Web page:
What Makes Up A Good EDC Knife

I’d imagine more people carry knives than carry guns but there are thousands of articles about what gun to carry. Here at TactPunk we’ve decided to give you some things to look for in a good EDC knife.

Now I’ve carried hundreds of different knives and most of them had a problem or two so I know what to look for in a good knife. I won’t be participating in the fixed or folding debate because they both have upsides and downsides. Some of my opinions will differ from the “experts”, they usually do, but I don’t claim to be an expert, I’m just a guy who likes knives.

The number one thing to look for is affordability. I don’t make tons of money so I can’t afford a beautiful knife made by someone like Gil Hibben. You can find a really good EDC knife without breaking the bank. Recently Kershaw released the Emerson designed CQC series of knives, these are cheaper than Emerson built knives and have all the same features soldiers, cops, and federal agents have trusted for years. Selling for about $60 they’re a great value, I own a few.

Durability is an important factor as well. The knife you buy at a flea market for $5 simply won’t hold up as well as a knife manufactured by a reputable company. The type of steel a knife is made from has a lot to do with its durability. No steel is perfect, some sharpen up like razors but dull quickly, some never seem to get really sharp but are great at holding that edge. You’ll need to decide for yourself which steel is for you.

Your personal EDC knife choice will depend on what you plan on using the knife for as well. Will it be a defensive weapon? If so a knife that you can open or draw fast and consistently is ideal. Will you be cutting tree limbs or boxes open all day? In this case a knife made from a high grade of steel will be useful. Do you want a knife that can ride on a belt or in a pocket all day then filet a fish or gut a deer? A lighter knife with a razor edge might be the way to go then. There isn’t a knife produced that is absolutely perfect in all circumstances but there are tons that will be perfect for you when you’re honest with yourself about how you’ll use it.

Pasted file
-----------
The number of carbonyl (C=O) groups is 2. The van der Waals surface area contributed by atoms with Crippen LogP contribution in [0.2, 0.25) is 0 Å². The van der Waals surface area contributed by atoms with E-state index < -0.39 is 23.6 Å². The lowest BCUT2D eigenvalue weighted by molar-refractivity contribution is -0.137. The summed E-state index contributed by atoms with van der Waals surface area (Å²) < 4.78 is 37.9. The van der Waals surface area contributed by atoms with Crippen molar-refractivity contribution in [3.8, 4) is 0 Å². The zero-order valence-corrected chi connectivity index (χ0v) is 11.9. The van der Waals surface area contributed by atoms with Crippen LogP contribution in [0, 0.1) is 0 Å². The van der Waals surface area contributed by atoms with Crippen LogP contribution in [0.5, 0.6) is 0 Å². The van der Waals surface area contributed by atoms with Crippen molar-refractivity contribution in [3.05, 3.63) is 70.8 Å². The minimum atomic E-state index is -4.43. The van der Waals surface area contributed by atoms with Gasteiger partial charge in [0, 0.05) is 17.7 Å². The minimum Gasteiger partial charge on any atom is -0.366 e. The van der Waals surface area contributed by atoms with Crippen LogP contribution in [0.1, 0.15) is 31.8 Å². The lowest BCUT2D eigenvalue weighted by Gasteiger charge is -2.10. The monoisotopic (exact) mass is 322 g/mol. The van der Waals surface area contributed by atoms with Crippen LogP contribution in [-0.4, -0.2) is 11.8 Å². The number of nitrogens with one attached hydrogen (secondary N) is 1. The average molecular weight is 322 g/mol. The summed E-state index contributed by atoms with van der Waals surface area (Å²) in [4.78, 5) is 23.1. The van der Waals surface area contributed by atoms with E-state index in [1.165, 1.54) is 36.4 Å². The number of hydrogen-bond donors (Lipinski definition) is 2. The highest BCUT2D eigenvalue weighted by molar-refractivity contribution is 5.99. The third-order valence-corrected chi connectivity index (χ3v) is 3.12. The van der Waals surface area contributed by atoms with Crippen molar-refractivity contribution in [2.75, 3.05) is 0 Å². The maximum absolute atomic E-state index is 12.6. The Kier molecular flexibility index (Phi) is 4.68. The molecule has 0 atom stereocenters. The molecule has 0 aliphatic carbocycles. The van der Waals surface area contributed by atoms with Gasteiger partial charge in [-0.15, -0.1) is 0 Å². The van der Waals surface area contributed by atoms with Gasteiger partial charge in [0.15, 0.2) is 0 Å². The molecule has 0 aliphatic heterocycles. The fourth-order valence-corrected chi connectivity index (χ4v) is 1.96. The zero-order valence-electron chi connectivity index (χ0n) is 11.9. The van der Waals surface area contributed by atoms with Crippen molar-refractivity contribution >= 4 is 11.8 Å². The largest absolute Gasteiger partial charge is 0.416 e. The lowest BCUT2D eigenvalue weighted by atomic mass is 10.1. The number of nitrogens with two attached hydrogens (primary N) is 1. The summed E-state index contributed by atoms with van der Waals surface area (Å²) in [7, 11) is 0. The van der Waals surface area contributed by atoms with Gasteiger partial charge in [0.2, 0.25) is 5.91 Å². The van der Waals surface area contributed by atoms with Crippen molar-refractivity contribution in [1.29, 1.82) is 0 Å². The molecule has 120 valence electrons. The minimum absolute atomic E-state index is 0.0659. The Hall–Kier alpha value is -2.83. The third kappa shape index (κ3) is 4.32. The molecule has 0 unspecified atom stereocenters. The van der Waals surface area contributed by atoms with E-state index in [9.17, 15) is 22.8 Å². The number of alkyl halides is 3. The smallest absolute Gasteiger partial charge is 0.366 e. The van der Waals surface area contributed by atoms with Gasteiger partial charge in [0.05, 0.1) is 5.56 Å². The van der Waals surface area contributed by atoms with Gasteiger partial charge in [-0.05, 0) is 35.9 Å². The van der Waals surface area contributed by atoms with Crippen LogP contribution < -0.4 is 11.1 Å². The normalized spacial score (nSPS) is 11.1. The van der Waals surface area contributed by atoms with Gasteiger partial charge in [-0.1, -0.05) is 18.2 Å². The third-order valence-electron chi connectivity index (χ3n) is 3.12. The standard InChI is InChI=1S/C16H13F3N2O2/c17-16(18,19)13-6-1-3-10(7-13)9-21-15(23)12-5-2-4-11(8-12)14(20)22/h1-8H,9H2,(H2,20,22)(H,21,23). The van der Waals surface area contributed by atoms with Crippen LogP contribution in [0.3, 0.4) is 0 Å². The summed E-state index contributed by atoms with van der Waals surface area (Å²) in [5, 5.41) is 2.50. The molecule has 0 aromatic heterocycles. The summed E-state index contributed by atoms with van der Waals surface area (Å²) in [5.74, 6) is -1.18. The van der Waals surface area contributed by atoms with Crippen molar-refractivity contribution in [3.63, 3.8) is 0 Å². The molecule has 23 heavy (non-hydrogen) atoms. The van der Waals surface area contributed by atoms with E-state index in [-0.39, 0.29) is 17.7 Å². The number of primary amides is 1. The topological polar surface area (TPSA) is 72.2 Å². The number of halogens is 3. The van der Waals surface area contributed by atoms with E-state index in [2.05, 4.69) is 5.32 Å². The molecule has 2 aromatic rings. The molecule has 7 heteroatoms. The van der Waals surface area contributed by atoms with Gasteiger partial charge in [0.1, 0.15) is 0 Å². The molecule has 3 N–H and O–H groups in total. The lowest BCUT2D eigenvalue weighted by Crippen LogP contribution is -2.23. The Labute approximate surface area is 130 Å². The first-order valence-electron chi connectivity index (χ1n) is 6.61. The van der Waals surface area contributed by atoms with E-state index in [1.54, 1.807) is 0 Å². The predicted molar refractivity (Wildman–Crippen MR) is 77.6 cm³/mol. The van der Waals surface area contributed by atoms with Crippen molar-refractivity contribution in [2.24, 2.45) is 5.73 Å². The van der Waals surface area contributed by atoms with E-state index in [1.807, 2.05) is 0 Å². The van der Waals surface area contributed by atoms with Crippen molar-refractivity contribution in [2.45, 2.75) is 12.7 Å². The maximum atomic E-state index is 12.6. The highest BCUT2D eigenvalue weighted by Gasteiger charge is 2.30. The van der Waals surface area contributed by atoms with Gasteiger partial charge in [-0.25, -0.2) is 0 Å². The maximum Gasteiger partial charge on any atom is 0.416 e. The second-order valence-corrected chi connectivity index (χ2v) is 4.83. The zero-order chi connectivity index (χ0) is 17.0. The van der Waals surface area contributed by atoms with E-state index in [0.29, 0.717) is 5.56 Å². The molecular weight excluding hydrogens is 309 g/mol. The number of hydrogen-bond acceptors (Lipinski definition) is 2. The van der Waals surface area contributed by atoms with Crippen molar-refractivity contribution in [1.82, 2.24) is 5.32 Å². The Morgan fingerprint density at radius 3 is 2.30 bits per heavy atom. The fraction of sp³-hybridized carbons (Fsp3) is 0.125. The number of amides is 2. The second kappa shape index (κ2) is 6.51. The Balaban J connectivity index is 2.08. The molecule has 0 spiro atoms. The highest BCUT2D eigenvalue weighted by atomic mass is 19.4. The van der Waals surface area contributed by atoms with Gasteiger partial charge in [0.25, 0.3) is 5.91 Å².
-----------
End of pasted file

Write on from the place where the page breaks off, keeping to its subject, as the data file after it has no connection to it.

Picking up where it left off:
At the beginning of WWII the USMC was looking into fighting knives and adopted a version of the classic Fairbairn–Sykes fighting knife. The Marines quickly realized that while the Fairbairn-Sykes was indeed a great fighting knife it couldn’t hold up to other uses Marines had for knives. It wasn’t good at clearing brush, opening cans, or crushing skulls. The Marines began to look into alternative knife designs. Enter the KA-BAR. While the KA-BAR wasn’t as good as of a fighting knife there wasn’t brush it couldn’t clear or a can that could resist its sturdy blade. I have my grandfathers KA-BAR from WWII and when I showed it to someone recently they treated it like a museum piece. Big mistake! If the SHTF tomorrow it’d be one knife I’d have no qualms about carrying. Even 70 years later I trust that it will do any job I ask it, whether that’s crushing a skull or opening a MRE.

Whatever knife you choose to carry is the most important knife in your arsenal. That reproduction samurai sword that’s above your fireplace won’t do shit at 2am in a dark alley. Honestly, it probably won’t do shit at anytime other than look cool. Don’t waste your money on junk blades.

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